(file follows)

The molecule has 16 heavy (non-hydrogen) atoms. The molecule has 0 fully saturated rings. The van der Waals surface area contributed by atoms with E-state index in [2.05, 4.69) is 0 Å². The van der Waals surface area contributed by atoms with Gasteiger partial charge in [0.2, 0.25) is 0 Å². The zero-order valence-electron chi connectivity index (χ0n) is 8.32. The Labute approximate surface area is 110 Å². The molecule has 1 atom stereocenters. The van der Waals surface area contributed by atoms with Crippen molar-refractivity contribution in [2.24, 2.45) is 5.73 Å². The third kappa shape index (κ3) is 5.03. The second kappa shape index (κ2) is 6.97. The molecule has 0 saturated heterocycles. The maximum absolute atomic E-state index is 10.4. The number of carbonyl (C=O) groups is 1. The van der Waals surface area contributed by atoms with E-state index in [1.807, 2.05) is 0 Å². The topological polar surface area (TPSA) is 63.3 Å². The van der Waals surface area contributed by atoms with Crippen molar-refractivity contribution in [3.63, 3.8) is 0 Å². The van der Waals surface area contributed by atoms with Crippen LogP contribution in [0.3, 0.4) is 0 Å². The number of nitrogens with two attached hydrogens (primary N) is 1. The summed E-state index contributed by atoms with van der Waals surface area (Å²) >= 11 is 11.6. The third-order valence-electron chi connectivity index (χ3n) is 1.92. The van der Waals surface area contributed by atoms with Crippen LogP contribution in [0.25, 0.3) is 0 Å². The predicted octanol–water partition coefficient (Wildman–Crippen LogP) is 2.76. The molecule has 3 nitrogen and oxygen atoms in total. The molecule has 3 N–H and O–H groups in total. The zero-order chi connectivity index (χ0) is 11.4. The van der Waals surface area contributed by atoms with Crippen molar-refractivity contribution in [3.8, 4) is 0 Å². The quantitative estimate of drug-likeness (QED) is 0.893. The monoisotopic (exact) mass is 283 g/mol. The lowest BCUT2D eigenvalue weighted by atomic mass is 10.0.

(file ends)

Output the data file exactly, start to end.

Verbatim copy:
The molecule has 16 heavy (non-hydrogen) atoms. The molecule has 0 fully saturated rings. The van der Waals surface area contributed by atoms with E-state index in [2.05, 4.69) is 0 Å². The van der Waals surface area contributed by atoms with Gasteiger partial charge in [0.2, 0.25) is 0 Å². The zero-order valence-electron chi connectivity index (χ0n) is 8.32. The Labute approximate surface area is 110 Å². The molecule has 1 atom stereocenters. The van der Waals surface area contributed by atoms with Crippen molar-refractivity contribution in [2.24, 2.45) is 5.73 Å². The third kappa shape index (κ3) is 5.03. The second kappa shape index (κ2) is 6.97. The molecule has 0 saturated heterocycles. The maximum absolute atomic E-state index is 10.4. The number of carbonyl (C=O) groups is 1. The van der Waals surface area contributed by atoms with E-state index in [1.807, 2.05) is 0 Å². The topological polar surface area (TPSA) is 63.3 Å². The van der Waals surface area contributed by atoms with Crippen molar-refractivity contribution in [3.63, 3.8) is 0 Å². The van der Waals surface area contributed by atoms with Crippen LogP contribution in [0.3, 0.4) is 0 Å². The number of nitrogens with two attached hydrogens (primary N) is 1. The summed E-state index contributed by atoms with van der Waals surface area (Å²) >= 11 is 11.6. The third-order valence-electron chi connectivity index (χ3n) is 1.92. The van der Waals surface area contributed by atoms with Crippen LogP contribution in [0.25, 0.3) is 0 Å². The predicted octanol–water partition coefficient (Wildman–Crippen LogP) is 2.76. The molecule has 3 nitrogen and oxygen atoms in total. The molecule has 3 N–H and O–H groups in total. The zero-order chi connectivity index (χ0) is 11.4. The van der Waals surface area contributed by atoms with Crippen molar-refractivity contribution in [3.8, 4) is 0 Å². The quantitative estimate of drug-likeness (QED) is 0.893. The monoisotopic (exact) mass is 283 g/mol. The lowest BCUT2D eigenvalue weighted by atomic mass is 10.0.